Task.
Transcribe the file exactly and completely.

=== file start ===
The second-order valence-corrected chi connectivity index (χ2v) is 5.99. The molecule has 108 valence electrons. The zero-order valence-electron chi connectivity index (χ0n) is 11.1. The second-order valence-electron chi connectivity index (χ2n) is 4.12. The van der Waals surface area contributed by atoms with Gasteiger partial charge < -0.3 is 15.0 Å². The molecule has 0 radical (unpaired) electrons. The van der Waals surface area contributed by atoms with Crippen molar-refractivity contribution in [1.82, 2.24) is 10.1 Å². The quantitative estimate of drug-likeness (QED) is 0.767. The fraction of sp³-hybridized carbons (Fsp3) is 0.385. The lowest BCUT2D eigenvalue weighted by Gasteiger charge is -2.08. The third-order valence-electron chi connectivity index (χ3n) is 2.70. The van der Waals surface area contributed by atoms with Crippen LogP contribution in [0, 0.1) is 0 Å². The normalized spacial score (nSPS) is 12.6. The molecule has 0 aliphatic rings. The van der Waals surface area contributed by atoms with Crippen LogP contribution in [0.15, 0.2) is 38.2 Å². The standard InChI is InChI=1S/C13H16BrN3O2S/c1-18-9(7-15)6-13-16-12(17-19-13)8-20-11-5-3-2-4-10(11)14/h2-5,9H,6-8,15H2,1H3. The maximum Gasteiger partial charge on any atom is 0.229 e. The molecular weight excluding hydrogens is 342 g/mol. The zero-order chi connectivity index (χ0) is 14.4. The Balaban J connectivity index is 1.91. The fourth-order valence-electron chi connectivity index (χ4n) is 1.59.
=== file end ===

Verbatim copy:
The second-order valence-corrected chi connectivity index (χ2v) is 5.99. The molecule has 108 valence electrons. The zero-order valence-electron chi connectivity index (χ0n) is 11.1. The second-order valence-electron chi connectivity index (χ2n) is 4.12. The van der Waals surface area contributed by atoms with Gasteiger partial charge < -0.3 is 15.0 Å². The molecule has 0 radical (unpaired) electrons. The van der Waals surface area contributed by atoms with Crippen molar-refractivity contribution in [1.82, 2.24) is 10.1 Å². The quantitative estimate of drug-likeness (QED) is 0.767. The fraction of sp³-hybridized carbons (Fsp3) is 0.385. The lowest BCUT2D eigenvalue weighted by Gasteiger charge is -2.08. The third-order valence-electron chi connectivity index (χ3n) is 2.70. The van der Waals surface area contributed by atoms with Crippen LogP contribution in [0, 0.1) is 0 Å². The normalized spacial score (nSPS) is 12.6. The molecule has 0 aliphatic rings. The van der Waals surface area contributed by atoms with Crippen LogP contribution in [0.15, 0.2) is 38.2 Å². The standard InChI is InChI=1S/C13H16BrN3O2S/c1-18-9(7-15)6-13-16-12(17-19-13)8-20-11-5-3-2-4-10(11)14/h2-5,9H,6-8,15H2,1H3. The maximum Gasteiger partial charge on any atom is 0.229 e. The molecular weight excluding hydrogens is 342 g/mol. The zero-order chi connectivity index (χ0) is 14.4. The Balaban J connectivity index is 1.91. The fourth-order valence-electron chi connectivity index (χ4n) is 1.59.